As you seek a coach who is right for you, give me a chance to interview for the position. In celebration of my newly minted coaching certification by the International Coaches Federation and The Coaches Training Institute, I am offering a special discount on a three-month coaching package.

Not sure if coaching is for you? Check out my coaching services for free. In your complimentary 30-minute session, I guarantee you will design action toward the change you desire.  I will help you become clearer on what you want, develop action plans, stay committed to your goals and live intentionally.

As your coach, I will hold you accountable—and that’s a good thing because statistics show people who are coached are seven times more likely to follow through on their plans.

Call 541.601.0114 or email me today to schedule your free coaching sample session and to learn more about how coaching will change your life.

Why Coaching? Why Now?

Fish out of Water

The Wall Street Journal reveals that executive coaches report steady demand for their services despite the recession. As the economy begins to bounce back, those individual and corporate clients say this one-on-one coaching has been instrumental to their career and organization’s success. Flourishing companies understand that coaching is a way to develop and keep their organization’s key talent, which is critical in any economy.

How I Can Help

I am excited to announce that as of June 25, 2013, I am a Certified Professional Co-Active Coach® (CPCC) through The Coaches Training Institute (CTI). Recognized as the most rigorous coaching program in the industry, CTI includes hands-on coaching, ongoing group work and one-on-one supervision of actual coaching sessions. After successful completion of the program (196 training hours and 100+ coaching hours), I passed the written and oral certification exams, earning my CPCC designation! It has been one of the most rewarding learning experiences I have ever enjoyed, and I am already using these coaching skills with individuals and organizations.

CPCC Logo
I’m joining a broad and varied group of professionals. To date, more than 20,000 coaches, consultants, managers and new career explorers have been trained through CTI. Coaches come from diverse backgrounds and careers, including marketers, entrepreneurs, CEOs, accountants, scientists, engineers, dentists, educators, therapists and community leaders.

How Organizations Can Benefit

Major organizations such as Marriott, IBM, Boeing and the EPA have offered Co-Active Coach® training to increase management and employee effectiveness. They recognize the value of coaching in honing leadership, management and communication skills of senior leaders and high-potentials.

How Individuals Can Benefit

You’ve heard it said, “It’s lonely at the top.” By working with a coach, the most isolated executive can explore goals, realities and options with a trusted source—someone who will encourage and hold them accountable for the actions and ways of being they determine will move them in the right direction.

While you’re growing and becoming your best self, a coach is on your side, championing you while believing in your natural creativity and resourcefulness.

The Hard Facts

Data at International Coaches Federation (of which I am a member) states that professional coaching brings many wonderful benefits, including fresh perspectives on personal challenges, enhanced decision-making skills, greater interpersonal effectiveness and increased confidence.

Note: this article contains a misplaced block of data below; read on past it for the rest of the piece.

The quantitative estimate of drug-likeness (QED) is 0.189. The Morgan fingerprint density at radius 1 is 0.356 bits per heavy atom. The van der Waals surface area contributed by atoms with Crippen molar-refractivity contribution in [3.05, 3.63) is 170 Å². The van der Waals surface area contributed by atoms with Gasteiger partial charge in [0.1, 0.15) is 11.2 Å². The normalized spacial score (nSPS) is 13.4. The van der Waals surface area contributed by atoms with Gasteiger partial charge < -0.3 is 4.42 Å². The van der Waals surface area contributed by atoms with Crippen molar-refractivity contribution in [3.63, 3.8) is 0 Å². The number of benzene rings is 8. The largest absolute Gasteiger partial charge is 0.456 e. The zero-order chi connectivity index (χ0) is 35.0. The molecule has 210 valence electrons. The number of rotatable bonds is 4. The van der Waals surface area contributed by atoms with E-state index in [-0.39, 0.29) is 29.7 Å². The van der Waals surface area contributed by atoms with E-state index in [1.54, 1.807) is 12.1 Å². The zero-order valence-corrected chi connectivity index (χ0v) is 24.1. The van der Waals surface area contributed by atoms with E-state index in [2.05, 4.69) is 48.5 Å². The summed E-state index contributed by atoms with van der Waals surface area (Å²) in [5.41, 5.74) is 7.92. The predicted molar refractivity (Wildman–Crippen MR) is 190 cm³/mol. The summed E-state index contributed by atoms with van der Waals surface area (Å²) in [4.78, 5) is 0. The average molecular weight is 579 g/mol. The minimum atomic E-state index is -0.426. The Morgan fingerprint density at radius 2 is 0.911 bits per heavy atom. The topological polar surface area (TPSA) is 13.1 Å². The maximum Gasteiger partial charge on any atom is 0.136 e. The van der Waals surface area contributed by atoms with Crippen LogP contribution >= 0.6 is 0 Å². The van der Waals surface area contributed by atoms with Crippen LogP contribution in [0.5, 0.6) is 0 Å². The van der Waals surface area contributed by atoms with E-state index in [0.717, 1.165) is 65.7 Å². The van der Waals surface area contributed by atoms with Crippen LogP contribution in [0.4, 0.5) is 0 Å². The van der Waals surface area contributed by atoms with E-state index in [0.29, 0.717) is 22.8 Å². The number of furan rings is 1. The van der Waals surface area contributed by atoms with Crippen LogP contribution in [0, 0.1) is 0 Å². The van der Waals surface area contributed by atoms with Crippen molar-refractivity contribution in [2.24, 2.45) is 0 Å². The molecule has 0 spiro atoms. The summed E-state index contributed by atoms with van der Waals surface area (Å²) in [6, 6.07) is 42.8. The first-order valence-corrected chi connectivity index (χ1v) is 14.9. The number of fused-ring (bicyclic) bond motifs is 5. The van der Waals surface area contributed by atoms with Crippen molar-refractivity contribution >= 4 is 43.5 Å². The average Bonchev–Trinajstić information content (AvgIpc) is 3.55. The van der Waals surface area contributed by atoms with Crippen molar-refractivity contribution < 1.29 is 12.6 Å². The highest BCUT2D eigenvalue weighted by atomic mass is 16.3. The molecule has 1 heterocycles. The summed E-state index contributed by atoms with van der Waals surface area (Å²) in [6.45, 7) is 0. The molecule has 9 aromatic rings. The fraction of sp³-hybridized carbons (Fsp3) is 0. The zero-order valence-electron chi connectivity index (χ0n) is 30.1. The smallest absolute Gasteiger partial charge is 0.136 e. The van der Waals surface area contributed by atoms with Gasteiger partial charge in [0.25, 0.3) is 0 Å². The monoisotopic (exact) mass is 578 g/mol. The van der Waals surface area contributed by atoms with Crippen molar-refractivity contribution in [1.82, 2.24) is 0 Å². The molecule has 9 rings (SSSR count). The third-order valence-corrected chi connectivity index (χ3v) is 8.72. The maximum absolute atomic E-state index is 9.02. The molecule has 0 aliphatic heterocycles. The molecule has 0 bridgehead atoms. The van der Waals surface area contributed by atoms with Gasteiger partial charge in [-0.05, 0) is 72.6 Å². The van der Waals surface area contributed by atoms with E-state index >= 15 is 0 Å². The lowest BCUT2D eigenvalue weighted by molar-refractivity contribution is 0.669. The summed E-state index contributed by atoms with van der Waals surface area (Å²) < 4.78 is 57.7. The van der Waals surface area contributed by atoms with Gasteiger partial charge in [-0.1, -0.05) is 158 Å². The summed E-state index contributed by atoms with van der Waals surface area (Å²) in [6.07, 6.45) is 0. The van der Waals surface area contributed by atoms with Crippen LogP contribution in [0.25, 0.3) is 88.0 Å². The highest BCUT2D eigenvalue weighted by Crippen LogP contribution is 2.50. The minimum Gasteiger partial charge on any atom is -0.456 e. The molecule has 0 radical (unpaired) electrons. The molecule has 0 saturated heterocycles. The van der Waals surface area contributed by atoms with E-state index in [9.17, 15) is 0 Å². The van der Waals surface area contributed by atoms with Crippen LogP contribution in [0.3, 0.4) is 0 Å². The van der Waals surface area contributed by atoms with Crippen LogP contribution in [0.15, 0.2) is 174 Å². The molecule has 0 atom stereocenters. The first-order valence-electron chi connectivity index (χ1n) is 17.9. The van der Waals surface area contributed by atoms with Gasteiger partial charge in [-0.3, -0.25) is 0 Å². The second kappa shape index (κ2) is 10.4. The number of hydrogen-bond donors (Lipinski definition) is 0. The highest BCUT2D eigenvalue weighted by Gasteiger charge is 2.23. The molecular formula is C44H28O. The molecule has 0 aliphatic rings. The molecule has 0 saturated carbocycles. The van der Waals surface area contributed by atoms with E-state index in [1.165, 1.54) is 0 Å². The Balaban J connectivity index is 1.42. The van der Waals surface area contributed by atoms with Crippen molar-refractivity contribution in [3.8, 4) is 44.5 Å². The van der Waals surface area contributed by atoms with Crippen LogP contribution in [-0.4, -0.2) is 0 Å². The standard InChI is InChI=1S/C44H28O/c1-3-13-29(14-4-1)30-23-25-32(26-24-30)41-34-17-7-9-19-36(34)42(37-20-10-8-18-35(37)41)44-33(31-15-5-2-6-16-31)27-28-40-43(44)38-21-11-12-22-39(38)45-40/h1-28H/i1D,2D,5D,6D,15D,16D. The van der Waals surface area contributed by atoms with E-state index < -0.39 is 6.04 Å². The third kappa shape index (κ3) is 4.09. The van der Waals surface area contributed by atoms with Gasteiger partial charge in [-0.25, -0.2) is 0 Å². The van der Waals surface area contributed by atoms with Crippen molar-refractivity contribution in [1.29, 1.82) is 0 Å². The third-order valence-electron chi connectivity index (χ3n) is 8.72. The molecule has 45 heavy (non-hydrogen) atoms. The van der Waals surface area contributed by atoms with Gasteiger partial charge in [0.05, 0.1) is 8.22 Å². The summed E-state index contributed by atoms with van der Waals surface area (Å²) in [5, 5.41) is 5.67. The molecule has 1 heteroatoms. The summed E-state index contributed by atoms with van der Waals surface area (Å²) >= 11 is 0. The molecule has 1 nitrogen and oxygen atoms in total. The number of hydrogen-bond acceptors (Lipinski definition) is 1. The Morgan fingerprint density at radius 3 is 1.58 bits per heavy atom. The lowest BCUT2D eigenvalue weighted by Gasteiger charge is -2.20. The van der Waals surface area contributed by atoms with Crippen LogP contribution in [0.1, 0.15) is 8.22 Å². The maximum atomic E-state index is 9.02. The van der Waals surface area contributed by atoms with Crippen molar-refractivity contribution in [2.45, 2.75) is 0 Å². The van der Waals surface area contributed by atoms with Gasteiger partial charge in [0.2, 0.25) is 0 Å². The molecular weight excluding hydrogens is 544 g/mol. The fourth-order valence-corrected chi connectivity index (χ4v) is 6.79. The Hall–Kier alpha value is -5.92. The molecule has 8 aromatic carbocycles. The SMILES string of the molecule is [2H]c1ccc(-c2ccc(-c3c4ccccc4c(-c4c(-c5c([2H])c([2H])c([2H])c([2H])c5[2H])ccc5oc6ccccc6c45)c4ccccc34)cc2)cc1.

The list does not end there. Those who undertake coaching also can expect appreciable improvement in productivity; satisfaction with life and work; and the attainment of relevant goals. Data researched by PricewaterhouseCoopers follows.

Increased Productivity

Professional coaching maximizes potential and unlocks latent sources of productivity.

Improved work performance: 70%

Improved business management: 61%

Improved time management: 51%

Improved team effectiveness: 51%

Increased Positivity

Building the self-confidence of employees to face challenges is critical in meeting organizational demands.

Improved self-confidence: 80%

Improved relationships: 73%

Improved communication: 72%

Improved life/work balance: 67%

Return on Investment

John Schweiger Testimonial for Chris CookCoaching generates learning and clarity for forward action with a commitment to measurable outcomes. The vast majority of companies (86%) say they made at least their investment back.

More information on the benefits of coaching can be found in the ICF Research Portal, including case studies and industry reports.

For more client testimonials, see Leadership Coaching. Contact me at 541.601.0114 or chris@capiche.us to learn more or schedule a free session. I guarantee movement toward positive change in your first 30-minutes.

What’s Your Sign? Let’s Talk Personal Brand

Lifting the Horizon

Here’s an old line with a new twist: what’s your elevator speech—for yourself?

You’ve probably invested weeks or even months defining your company’s brand, zeroing in on the sweet spot that distinguishes your organization from its competitors and then figuring out how to live it.

But how much thought have you given to your personal brand? What makes you stand out from your colleagues? What unique contributions do you make, both to your organization and the wider world?

Brand is central to all interactions—personal, business, online, social media—and is a combination of what you say and do as well as how you show up. And if you never bothered to think about it, your brand may be more accidental than intentional.

Below are some questions that will help you access the core of your being, see yourself as others do and distinguish between what you do and who you really are. Based on this information, you may decide to present yourself a little differently.

What Do You Believe?

It’s time to get personal clarity about your beliefs. What are you passionate about? What inspires you?